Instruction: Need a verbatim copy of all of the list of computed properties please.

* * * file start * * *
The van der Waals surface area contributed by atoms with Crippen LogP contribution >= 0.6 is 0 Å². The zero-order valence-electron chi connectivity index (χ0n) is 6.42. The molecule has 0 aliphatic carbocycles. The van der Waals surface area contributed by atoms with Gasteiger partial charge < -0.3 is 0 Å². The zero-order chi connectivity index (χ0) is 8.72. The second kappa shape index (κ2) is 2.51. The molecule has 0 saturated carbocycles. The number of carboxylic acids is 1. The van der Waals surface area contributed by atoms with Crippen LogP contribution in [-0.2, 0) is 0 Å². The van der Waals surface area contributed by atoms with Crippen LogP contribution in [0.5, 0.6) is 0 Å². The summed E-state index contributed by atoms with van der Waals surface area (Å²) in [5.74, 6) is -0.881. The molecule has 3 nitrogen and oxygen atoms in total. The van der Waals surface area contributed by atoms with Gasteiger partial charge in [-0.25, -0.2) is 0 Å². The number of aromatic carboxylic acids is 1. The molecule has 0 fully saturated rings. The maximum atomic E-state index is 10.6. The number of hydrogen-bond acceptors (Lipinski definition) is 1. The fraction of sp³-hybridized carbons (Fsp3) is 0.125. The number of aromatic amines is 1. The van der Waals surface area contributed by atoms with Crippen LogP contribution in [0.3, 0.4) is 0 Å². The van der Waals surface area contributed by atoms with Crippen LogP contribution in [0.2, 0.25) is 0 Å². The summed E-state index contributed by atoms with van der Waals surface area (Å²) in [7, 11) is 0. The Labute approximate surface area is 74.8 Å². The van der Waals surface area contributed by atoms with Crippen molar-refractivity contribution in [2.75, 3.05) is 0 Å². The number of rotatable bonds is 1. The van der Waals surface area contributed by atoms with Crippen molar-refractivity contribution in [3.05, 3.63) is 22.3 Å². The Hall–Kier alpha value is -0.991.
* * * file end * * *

The van der Waals surface area contributed by atoms with Crippen LogP contribution >= 0.6 is 0 Å². The zero-order valence-electron chi connectivity index (χ0n) is 6.42. The molecule has 0 aliphatic carbocycles. The van der Waals surface area contributed by atoms with Gasteiger partial charge < -0.3 is 0 Å². The zero-order chi connectivity index (χ0) is 8.72. The second kappa shape index (κ2) is 2.51. The molecule has 0 saturated carbocycles. The number of carboxylic acids is 1. The van der Waals surface area contributed by atoms with Crippen LogP contribution in [-0.2, 0) is 0 Å². The van der Waals surface area contributed by atoms with Crippen LogP contribution in [0.5, 0.6) is 0 Å². The summed E-state index contributed by atoms with van der Waals surface area (Å²) in [5.74, 6) is -0.881. The molecule has 3 nitrogen and oxygen atoms in total. The van der Waals surface area contributed by atoms with Gasteiger partial charge in [-0.25, -0.2) is 0 Å². The number of aromatic carboxylic acids is 1. The molecule has 0 fully saturated rings. The maximum atomic E-state index is 10.6. The number of hydrogen-bond acceptors (Lipinski definition) is 1. The fraction of sp³-hybridized carbons (Fsp3) is 0.125. The number of aromatic amines is 1. The van der Waals surface area contributed by atoms with Crippen LogP contribution in [0.3, 0.4) is 0 Å². The van der Waals surface area contributed by atoms with Crippen LogP contribution in [0.2, 0.25) is 0 Å². The summed E-state index contributed by atoms with van der Waals surface area (Å²) in [7, 11) is 0. The Labute approximate surface area is 74.8 Å². The van der Waals surface area contributed by atoms with Crippen molar-refractivity contribution in [2.75, 3.05) is 0 Å². The number of rotatable bonds is 1. The van der Waals surface area contributed by atoms with Crippen molar-refractivity contribution in [3.05, 3.63) is 22.3 Å². The Hall–Kier alpha value is -0.991.